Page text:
DEHP and blood transfusion
Blood storage bags and the tubing used to collect and store blood components contain di-(2-ethylhexyl) phthalate (DEHP).
What is DEHP?
DEHP is a plasticiser used in many medical products that’s flexible and has a beneficial effect on red cells during storage as it considerably increases the shelf life of products.
DEHP is widespread in our environment with everyday exposure through food, plastic products, air and water. Phthalates, including DEHP, are in a huge number of common items, from plastic household products to food and drink containers, flooring, roofing, wall coverings, cables, paints, pharmaceutical products and clothing.
Are there any side effects from DEHP?
In more than 40 years of its use in medical products, there have been no significant adverse effects demonstrated in humans.
Use of PVC medical devices may lead to a higher exposure to DEHP compared to everyday sources affecting the general population.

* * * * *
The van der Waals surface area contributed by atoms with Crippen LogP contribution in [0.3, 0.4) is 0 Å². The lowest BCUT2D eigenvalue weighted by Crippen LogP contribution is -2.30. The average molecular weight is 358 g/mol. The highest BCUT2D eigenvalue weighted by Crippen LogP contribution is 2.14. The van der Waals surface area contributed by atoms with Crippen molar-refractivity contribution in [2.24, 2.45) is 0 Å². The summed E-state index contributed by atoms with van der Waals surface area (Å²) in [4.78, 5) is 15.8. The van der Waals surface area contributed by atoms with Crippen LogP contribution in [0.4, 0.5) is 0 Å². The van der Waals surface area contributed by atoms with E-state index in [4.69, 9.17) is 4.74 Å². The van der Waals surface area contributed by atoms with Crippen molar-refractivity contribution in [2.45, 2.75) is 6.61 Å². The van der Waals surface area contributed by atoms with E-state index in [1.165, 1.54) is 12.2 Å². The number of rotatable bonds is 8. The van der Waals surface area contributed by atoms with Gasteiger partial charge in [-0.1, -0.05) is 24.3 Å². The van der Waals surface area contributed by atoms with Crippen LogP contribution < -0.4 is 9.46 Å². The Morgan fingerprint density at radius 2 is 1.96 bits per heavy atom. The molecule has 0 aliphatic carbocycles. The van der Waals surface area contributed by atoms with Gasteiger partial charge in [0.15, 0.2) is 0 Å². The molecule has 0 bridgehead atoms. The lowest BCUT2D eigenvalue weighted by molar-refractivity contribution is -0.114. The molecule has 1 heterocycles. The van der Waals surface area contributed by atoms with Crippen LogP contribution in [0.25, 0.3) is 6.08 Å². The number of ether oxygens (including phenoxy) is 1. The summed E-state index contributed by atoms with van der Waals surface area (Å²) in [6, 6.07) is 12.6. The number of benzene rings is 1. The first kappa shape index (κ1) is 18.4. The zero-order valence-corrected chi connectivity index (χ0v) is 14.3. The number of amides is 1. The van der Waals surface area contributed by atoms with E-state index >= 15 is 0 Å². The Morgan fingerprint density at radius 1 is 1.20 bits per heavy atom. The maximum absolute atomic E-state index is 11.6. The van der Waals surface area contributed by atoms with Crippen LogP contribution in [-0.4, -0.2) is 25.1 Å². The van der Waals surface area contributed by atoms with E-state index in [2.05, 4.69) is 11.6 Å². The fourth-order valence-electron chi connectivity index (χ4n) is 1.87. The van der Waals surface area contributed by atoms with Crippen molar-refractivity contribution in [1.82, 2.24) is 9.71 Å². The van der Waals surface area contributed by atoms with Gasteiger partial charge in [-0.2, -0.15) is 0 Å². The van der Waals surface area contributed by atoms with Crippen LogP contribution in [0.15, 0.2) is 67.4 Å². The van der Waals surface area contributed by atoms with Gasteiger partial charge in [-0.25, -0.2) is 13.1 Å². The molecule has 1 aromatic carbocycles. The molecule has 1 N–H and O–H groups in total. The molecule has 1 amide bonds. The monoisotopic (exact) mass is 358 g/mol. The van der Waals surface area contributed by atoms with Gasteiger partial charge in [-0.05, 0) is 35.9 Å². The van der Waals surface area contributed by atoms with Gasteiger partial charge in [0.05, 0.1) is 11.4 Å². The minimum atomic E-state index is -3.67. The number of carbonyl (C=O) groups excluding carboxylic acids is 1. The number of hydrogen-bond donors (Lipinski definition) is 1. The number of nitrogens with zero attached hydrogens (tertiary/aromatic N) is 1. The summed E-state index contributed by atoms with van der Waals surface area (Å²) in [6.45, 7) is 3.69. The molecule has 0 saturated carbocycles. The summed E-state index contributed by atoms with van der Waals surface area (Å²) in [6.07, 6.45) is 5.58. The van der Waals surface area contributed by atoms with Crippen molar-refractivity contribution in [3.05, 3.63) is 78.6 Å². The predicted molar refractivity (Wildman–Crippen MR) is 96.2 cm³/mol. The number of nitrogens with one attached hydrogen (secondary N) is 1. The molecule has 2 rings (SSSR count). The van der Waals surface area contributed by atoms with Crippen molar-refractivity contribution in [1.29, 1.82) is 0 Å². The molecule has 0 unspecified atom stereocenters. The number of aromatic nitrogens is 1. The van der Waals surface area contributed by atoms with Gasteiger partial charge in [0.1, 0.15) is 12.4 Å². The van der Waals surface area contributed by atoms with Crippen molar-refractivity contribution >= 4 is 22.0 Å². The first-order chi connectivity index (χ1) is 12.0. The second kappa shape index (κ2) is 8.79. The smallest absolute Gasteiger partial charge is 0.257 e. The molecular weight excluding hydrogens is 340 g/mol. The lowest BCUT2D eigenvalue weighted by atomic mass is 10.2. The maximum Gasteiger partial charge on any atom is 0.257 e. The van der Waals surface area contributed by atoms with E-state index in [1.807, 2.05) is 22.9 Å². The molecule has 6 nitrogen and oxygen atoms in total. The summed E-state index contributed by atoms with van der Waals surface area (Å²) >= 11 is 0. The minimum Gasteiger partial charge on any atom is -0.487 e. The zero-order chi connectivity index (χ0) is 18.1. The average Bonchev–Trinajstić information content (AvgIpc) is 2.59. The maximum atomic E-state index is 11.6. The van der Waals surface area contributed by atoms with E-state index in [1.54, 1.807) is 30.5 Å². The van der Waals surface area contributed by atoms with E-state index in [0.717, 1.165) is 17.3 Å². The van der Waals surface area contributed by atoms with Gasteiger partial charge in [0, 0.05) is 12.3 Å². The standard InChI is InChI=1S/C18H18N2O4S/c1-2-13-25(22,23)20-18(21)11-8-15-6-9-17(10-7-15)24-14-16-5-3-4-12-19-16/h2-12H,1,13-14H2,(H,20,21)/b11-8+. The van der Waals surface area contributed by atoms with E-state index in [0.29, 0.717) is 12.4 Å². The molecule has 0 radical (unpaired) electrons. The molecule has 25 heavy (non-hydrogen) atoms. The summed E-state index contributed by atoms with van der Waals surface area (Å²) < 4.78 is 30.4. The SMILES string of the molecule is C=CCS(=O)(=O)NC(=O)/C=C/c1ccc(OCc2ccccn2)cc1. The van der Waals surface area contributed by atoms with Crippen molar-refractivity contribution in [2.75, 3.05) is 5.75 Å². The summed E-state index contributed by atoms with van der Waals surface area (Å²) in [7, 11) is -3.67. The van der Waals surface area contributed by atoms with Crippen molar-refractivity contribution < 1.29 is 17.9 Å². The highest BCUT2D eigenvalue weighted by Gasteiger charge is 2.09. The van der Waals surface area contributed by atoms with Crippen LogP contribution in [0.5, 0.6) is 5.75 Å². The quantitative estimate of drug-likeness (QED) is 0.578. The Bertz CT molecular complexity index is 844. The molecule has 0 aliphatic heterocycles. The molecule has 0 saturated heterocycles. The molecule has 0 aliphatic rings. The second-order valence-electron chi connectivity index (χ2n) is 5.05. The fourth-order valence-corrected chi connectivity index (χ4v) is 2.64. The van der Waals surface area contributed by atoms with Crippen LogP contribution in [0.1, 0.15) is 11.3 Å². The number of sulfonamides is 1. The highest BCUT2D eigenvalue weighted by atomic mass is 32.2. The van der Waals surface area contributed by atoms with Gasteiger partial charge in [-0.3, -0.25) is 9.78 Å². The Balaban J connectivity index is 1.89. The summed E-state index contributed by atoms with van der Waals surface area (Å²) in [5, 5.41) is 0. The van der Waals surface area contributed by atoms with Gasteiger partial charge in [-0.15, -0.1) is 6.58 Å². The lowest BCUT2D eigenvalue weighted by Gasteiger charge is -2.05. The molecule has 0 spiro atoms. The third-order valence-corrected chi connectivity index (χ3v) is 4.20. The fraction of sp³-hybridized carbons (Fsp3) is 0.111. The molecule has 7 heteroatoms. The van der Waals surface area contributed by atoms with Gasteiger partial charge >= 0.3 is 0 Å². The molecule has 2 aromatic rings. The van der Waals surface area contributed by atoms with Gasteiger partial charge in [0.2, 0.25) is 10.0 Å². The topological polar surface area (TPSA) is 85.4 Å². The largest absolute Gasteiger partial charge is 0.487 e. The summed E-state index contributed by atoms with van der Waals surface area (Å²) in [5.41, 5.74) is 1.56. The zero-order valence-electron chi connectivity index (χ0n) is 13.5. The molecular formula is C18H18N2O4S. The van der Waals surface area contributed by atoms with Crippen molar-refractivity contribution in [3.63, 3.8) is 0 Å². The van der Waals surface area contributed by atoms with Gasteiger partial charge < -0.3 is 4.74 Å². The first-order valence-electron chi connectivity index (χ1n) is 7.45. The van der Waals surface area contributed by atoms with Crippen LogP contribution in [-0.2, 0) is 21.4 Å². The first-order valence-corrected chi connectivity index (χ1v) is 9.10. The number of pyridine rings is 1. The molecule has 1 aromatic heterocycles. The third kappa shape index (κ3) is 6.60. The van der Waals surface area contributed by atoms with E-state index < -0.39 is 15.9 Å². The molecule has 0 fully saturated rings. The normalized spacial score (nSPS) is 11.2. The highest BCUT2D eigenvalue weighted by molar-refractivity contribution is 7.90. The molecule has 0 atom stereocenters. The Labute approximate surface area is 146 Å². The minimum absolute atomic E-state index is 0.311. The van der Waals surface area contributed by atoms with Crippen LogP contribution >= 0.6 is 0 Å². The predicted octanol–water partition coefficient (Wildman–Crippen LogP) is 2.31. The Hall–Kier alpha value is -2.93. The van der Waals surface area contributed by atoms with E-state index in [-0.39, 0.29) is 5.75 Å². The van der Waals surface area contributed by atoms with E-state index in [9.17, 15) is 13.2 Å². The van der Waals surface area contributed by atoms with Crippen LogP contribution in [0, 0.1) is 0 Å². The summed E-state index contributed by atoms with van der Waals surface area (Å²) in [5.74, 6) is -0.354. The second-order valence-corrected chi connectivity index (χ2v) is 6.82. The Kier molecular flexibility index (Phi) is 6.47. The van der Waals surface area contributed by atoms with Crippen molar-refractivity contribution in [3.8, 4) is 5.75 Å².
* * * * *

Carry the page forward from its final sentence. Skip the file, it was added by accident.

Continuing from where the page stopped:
Several procedures may lead to high exposure from DEHP potentially leaching from the device used such as:
- exchange transfusion of blood in neonates
- extracorporeal membrane oxygenation (ECMO) treatment of neonates and adults
- total parenteral nutrition (TPN) in neonates
- enteral nutrition in neonates and adults
- heart transplantation or coronary artery bypass graft surgery
- massive blood transfusion of red blood cells and plasma, or
- peritoneal dialysis.
Some blood bags and tubing contain DEHP which means patients receiving blood products, especially those who are very small and/or receive a large number of transfusions, are at risk of exposure. Lifeblood manages this risk by ensuring at-risk groups receive blood products that have been stored for the shortest possible time as these have less DEHP.
Lifeblood continues to monitor research for potential DEHP alternatives. However, as long as it remains in use, the small risk of exposure in blood transfusions should be considered in the context of the considerable benefits of the treatment.